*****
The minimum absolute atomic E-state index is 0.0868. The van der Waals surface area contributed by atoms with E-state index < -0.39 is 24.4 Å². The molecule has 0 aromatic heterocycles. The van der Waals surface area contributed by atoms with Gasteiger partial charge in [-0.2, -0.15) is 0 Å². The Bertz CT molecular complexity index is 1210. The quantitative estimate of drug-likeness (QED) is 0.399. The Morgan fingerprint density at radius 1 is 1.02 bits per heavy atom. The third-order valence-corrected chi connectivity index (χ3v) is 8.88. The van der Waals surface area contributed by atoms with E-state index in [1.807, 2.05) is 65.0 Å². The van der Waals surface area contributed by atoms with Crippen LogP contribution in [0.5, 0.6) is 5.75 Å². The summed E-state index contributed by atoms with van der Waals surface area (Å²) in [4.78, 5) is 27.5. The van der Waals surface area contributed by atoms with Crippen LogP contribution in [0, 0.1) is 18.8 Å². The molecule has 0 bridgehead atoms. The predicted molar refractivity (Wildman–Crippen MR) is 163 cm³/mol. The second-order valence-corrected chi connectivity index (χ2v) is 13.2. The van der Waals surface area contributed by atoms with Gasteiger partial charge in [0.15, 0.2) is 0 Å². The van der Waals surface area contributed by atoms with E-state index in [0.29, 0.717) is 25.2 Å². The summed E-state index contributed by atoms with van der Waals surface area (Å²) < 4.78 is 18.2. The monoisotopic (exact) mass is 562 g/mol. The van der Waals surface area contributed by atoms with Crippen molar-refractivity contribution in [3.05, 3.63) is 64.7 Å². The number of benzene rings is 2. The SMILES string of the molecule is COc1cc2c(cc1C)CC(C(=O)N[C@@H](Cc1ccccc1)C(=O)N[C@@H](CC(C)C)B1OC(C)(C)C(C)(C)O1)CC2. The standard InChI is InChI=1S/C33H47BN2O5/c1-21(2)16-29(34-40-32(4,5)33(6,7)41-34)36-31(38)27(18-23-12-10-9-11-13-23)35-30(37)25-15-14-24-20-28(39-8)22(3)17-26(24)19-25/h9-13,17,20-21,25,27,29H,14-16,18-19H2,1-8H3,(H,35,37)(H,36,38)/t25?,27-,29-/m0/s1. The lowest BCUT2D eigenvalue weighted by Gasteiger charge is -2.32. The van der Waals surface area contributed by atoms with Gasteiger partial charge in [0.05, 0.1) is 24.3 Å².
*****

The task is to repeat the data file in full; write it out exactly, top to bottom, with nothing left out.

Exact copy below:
The minimum absolute atomic E-state index is 0.0868. The van der Waals surface area contributed by atoms with E-state index < -0.39 is 24.4 Å². The molecule has 0 aromatic heterocycles. The van der Waals surface area contributed by atoms with Gasteiger partial charge in [-0.2, -0.15) is 0 Å². The Bertz CT molecular complexity index is 1210. The quantitative estimate of drug-likeness (QED) is 0.399. The Morgan fingerprint density at radius 1 is 1.02 bits per heavy atom. The third-order valence-corrected chi connectivity index (χ3v) is 8.88. The van der Waals surface area contributed by atoms with E-state index in [1.807, 2.05) is 65.0 Å². The van der Waals surface area contributed by atoms with Crippen LogP contribution in [0.5, 0.6) is 5.75 Å². The summed E-state index contributed by atoms with van der Waals surface area (Å²) in [4.78, 5) is 27.5. The van der Waals surface area contributed by atoms with Crippen LogP contribution in [0, 0.1) is 18.8 Å². The molecule has 0 bridgehead atoms. The predicted molar refractivity (Wildman–Crippen MR) is 163 cm³/mol. The second-order valence-corrected chi connectivity index (χ2v) is 13.2. The van der Waals surface area contributed by atoms with Gasteiger partial charge in [0.15, 0.2) is 0 Å². The van der Waals surface area contributed by atoms with E-state index in [0.29, 0.717) is 25.2 Å². The summed E-state index contributed by atoms with van der Waals surface area (Å²) < 4.78 is 18.2. The monoisotopic (exact) mass is 562 g/mol. The van der Waals surface area contributed by atoms with Crippen molar-refractivity contribution in [3.05, 3.63) is 64.7 Å². The number of benzene rings is 2. The SMILES string of the molecule is COc1cc2c(cc1C)CC(C(=O)N[C@@H](Cc1ccccc1)C(=O)N[C@@H](CC(C)C)B1OC(C)(C)C(C)(C)O1)CC2. The standard InChI is InChI=1S/C33H47BN2O5/c1-21(2)16-29(34-40-32(4,5)33(6,7)41-34)36-31(38)27(18-23-12-10-9-11-13-23)35-30(37)25-15-14-24-20-28(39-8)22(3)17-26(24)19-25/h9-13,17,20-21,25,27,29H,14-16,18-19H2,1-8H3,(H,35,37)(H,36,38)/t25?,27-,29-/m0/s1. The lowest BCUT2D eigenvalue weighted by Gasteiger charge is -2.32. The van der Waals surface area contributed by atoms with Gasteiger partial charge in [0.05, 0.1) is 24.3 Å².